Despite all the problems DRM has been causing lately, it seems like companies involved in copy protection just keep trying to create more dangerous copy protections. Originally, they were more of a nuisance causing compatibility issues, installing wanted software, etc. Next came Sony Rootkits which used cloaking to hide its DRM processes and files, but with the side affect of being able to cloak spyware & viruses, thus causing a serious security risk. More recently, the Settec Alpha-DVD protection has been reported to cause DVD writers to malfunction.
Now, Futuremark* has uncovered a very dangerous anti-piracy system Starforce is now using. This copy protection system installs a driver that runs at the highest level of access on the system, which gives it low level access to the PCs hardware and any drivers and processes. This driver runs regardless of whether the game runs; keeping an eye out for any suspicious activity such as attempting to copy a protected disc. If something suspicious is detected, it forces the PC to make an immediate reboot, regardless of any other applications running and whether or not the user has any unsaved work.
To make matters worse, this copy protection interferes with DPM readings from software that is designed to allow the playback of copied game discs, which means that any game backups that rely on this Data Protection Manager will no longer play with the Starforce protection driver in place. Finally, as the Starforce protection has been found to interfere with certain device drivers, some drivers will run in legacy PIO mode instead of DMA, which not only slows down the PC by hogging CPU resources, but also slows down the data transfer to the affected hardware.
This latest identified threat by Futuremark* is one that relates to a driver being installed on your computer that gains RING0 access (the highest level of access to your computer). The installation requires Administrator level access to install the driver, which runs all of the time regardless of whether or not you’re playing a game with Starforce DRM.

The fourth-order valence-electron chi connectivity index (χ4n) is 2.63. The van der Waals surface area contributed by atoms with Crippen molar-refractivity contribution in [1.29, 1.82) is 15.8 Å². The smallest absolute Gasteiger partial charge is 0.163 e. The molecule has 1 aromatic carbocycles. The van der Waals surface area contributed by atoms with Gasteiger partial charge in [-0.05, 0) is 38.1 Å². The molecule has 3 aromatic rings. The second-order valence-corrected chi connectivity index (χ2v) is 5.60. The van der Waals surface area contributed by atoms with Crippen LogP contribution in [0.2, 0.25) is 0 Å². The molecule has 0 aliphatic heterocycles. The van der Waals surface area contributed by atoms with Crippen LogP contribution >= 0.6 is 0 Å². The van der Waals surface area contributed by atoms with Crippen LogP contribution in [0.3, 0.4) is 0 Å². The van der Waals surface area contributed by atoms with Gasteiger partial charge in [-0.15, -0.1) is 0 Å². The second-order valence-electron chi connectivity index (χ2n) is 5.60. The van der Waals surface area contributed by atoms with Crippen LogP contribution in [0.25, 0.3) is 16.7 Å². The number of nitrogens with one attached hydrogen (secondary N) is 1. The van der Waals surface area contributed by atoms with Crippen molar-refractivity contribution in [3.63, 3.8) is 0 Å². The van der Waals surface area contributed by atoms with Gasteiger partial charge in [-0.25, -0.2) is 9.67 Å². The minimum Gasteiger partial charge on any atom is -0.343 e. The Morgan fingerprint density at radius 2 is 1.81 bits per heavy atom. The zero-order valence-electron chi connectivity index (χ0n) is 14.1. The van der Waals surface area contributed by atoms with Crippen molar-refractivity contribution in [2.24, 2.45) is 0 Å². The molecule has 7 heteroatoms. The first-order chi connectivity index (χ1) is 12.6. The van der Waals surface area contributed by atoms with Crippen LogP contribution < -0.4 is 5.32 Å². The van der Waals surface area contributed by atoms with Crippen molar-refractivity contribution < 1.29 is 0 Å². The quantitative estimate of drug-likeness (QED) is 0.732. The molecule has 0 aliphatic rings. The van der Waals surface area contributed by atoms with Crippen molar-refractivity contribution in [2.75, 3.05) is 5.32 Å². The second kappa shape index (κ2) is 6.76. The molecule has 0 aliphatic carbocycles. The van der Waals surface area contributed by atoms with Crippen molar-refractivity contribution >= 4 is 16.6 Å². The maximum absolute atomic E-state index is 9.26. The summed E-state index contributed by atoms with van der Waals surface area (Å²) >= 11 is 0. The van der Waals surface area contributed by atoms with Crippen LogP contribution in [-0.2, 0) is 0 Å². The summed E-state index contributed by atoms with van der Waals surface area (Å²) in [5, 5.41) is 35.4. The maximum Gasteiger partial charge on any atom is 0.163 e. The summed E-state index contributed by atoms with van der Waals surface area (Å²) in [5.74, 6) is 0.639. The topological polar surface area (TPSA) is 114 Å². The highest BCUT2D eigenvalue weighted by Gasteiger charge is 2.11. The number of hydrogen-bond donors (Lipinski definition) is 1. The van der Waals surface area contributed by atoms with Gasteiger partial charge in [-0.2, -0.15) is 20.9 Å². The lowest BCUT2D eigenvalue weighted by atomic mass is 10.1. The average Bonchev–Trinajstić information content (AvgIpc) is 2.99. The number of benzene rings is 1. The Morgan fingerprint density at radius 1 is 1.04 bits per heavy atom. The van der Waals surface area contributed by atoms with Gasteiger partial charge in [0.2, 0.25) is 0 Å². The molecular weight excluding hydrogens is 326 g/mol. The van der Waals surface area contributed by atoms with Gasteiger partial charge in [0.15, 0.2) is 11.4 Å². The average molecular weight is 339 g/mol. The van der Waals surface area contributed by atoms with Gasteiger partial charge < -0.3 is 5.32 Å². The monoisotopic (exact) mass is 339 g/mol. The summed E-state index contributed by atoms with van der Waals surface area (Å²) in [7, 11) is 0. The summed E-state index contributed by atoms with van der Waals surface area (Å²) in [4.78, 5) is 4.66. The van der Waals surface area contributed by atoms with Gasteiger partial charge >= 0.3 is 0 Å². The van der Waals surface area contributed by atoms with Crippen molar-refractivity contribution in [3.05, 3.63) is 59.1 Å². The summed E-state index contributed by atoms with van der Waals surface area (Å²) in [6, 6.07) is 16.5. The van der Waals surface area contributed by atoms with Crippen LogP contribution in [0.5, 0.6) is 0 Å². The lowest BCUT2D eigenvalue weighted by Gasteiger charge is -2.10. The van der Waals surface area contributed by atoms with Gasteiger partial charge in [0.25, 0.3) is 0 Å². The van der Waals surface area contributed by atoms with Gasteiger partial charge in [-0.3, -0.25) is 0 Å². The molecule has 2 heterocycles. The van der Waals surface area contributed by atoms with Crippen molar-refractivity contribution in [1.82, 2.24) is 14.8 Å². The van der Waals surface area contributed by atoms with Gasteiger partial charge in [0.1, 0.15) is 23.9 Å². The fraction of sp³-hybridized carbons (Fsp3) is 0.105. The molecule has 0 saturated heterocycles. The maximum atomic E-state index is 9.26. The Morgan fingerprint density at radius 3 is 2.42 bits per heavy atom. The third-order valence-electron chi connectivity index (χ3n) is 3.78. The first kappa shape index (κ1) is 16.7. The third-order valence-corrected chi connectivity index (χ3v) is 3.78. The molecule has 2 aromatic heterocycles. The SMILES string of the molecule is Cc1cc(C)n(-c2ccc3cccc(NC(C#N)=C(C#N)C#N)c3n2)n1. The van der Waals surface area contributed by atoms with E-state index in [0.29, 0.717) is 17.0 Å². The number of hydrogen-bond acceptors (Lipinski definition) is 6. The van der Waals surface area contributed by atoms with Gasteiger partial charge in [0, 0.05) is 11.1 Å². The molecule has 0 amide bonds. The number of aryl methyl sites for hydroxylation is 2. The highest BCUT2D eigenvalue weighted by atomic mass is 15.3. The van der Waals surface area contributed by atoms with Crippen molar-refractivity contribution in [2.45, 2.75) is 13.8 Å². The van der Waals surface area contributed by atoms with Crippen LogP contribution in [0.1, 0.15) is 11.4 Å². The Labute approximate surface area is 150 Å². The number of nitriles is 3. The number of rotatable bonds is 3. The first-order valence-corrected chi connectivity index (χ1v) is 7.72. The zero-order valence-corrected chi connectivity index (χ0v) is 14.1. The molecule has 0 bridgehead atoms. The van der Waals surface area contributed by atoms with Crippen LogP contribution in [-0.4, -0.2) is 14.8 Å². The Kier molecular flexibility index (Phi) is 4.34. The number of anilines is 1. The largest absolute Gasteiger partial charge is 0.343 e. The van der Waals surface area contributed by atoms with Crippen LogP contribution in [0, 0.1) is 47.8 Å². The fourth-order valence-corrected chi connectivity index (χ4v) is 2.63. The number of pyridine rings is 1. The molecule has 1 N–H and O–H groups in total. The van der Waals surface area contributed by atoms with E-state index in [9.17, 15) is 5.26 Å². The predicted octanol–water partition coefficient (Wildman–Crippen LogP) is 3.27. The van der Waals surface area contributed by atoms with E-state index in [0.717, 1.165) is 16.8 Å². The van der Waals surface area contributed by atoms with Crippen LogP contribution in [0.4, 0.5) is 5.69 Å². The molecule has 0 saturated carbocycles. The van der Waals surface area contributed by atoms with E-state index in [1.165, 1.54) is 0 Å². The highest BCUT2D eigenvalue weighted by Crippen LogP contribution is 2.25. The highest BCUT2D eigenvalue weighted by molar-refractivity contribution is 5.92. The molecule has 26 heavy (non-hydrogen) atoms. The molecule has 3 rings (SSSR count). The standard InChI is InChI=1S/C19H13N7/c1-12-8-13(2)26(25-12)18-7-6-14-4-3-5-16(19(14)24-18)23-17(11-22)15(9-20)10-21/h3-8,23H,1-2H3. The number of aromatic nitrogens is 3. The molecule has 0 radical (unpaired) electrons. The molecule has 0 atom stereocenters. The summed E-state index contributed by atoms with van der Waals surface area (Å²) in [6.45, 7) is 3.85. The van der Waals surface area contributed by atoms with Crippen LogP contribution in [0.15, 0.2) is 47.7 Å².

With such a high level of processor access (sharing the same levels the operating system enjoys), the Starforce driver can do anything to your computer at any time. This very ability is demonstrated, since the Starforce driver will force a reboot (not a shutdown) when it thinks it has discovered suspicious activity related to copying. The reboot occurs instantly, and any and all unsaved data could be lost.
With the reported side effects of this copy protection system, this is one thing I would not trust on any system. For example, if one wanted to make a copy of a disc and didn’t realise they had a Starforce protected game in their DVD-ROM drive, their PC is rebooted without even being given a chance to save any work! Worse still, this is likely to give some people a major headache trying to figure out why one or more of their device drivers are acting up, certain hardware cause the PC to run sluggish when used and so on. However, for those who get affected or lose several hours of unsaved work due to an unexpected reboot, chances are that they are not going to get any compensation or sympathy from Starforce or the game publishers using the copy protection.
* Update: According to a news post by Futuremark, apparently they have not carried out any research or uncovered anything relating to StarForce, however this discovery was made by users who posted about this on their public discussion boards.
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